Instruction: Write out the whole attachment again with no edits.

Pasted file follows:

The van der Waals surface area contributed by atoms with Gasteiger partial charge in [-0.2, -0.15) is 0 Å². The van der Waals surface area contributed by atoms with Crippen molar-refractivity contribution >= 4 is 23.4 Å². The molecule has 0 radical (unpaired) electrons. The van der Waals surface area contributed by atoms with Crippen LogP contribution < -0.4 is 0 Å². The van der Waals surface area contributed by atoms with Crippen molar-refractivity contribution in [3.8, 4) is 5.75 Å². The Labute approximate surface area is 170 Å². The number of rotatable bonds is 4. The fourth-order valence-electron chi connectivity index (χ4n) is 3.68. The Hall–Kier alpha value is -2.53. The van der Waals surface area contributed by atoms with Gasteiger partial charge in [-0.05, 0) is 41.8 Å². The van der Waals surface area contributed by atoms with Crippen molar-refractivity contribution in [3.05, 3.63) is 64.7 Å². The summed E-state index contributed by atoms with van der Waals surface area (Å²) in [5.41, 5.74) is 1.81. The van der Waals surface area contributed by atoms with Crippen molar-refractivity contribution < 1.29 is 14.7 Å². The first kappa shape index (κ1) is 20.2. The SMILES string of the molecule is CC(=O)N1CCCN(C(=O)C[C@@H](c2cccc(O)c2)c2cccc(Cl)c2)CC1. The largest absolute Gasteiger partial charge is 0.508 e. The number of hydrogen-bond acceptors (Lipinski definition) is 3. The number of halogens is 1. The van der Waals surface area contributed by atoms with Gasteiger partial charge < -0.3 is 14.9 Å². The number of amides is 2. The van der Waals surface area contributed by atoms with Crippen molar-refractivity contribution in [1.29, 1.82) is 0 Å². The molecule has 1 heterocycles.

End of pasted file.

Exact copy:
The van der Waals surface area contributed by atoms with Gasteiger partial charge in [-0.2, -0.15) is 0 Å². The van der Waals surface area contributed by atoms with Crippen molar-refractivity contribution >= 4 is 23.4 Å². The molecule has 0 radical (unpaired) electrons. The van der Waals surface area contributed by atoms with Crippen LogP contribution < -0.4 is 0 Å². The van der Waals surface area contributed by atoms with Crippen molar-refractivity contribution in [3.8, 4) is 5.75 Å². The Labute approximate surface area is 170 Å². The number of rotatable bonds is 4. The fourth-order valence-electron chi connectivity index (χ4n) is 3.68. The Hall–Kier alpha value is -2.53. The van der Waals surface area contributed by atoms with Gasteiger partial charge in [-0.05, 0) is 41.8 Å². The van der Waals surface area contributed by atoms with Crippen molar-refractivity contribution in [3.05, 3.63) is 64.7 Å². The summed E-state index contributed by atoms with van der Waals surface area (Å²) in [5.41, 5.74) is 1.81. The van der Waals surface area contributed by atoms with Crippen molar-refractivity contribution < 1.29 is 14.7 Å². The first kappa shape index (κ1) is 20.2. The SMILES string of the molecule is CC(=O)N1CCCN(C(=O)C[C@@H](c2cccc(O)c2)c2cccc(Cl)c2)CC1. The largest absolute Gasteiger partial charge is 0.508 e. The number of hydrogen-bond acceptors (Lipinski definition) is 3. The number of halogens is 1. The van der Waals surface area contributed by atoms with Gasteiger partial charge < -0.3 is 14.9 Å². The number of amides is 2. The van der Waals surface area contributed by atoms with Crippen molar-refractivity contribution in [1.29, 1.82) is 0 Å². The molecule has 1 heterocycles.